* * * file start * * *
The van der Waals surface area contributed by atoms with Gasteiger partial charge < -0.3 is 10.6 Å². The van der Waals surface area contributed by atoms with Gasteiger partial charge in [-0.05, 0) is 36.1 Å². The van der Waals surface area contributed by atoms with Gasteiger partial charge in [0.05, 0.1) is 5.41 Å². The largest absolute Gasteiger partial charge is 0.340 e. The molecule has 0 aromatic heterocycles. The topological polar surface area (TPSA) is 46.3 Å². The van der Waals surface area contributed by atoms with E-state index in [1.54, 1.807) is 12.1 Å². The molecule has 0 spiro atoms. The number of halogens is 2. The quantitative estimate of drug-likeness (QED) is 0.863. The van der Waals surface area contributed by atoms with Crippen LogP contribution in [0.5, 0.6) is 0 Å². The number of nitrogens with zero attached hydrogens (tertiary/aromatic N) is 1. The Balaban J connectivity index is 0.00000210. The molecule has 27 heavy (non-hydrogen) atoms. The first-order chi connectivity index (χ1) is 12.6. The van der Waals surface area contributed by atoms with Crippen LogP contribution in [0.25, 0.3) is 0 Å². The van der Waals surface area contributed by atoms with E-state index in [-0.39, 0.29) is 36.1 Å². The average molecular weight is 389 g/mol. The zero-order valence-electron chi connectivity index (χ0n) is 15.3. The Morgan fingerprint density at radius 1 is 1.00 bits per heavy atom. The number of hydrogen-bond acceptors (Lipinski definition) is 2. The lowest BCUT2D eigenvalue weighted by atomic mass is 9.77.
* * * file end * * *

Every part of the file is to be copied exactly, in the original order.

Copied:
The van der Waals surface area contributed by atoms with Gasteiger partial charge < -0.3 is 10.6 Å². The van der Waals surface area contributed by atoms with Gasteiger partial charge in [-0.05, 0) is 36.1 Å². The van der Waals surface area contributed by atoms with Gasteiger partial charge in [0.05, 0.1) is 5.41 Å². The largest absolute Gasteiger partial charge is 0.340 e. The molecule has 0 aromatic heterocycles. The topological polar surface area (TPSA) is 46.3 Å². The van der Waals surface area contributed by atoms with E-state index in [1.54, 1.807) is 12.1 Å². The molecule has 0 spiro atoms. The number of halogens is 2. The quantitative estimate of drug-likeness (QED) is 0.863. The van der Waals surface area contributed by atoms with Crippen LogP contribution in [0.5, 0.6) is 0 Å². The number of nitrogens with zero attached hydrogens (tertiary/aromatic N) is 1. The Balaban J connectivity index is 0.00000210. The molecule has 27 heavy (non-hydrogen) atoms. The first-order chi connectivity index (χ1) is 12.6. The van der Waals surface area contributed by atoms with Crippen LogP contribution in [0.25, 0.3) is 0 Å². The van der Waals surface area contributed by atoms with E-state index in [-0.39, 0.29) is 36.1 Å². The average molecular weight is 389 g/mol. The zero-order valence-electron chi connectivity index (χ0n) is 15.3. The Morgan fingerprint density at radius 1 is 1.00 bits per heavy atom. The number of hydrogen-bond acceptors (Lipinski definition) is 2. The lowest BCUT2D eigenvalue weighted by atomic mass is 9.77.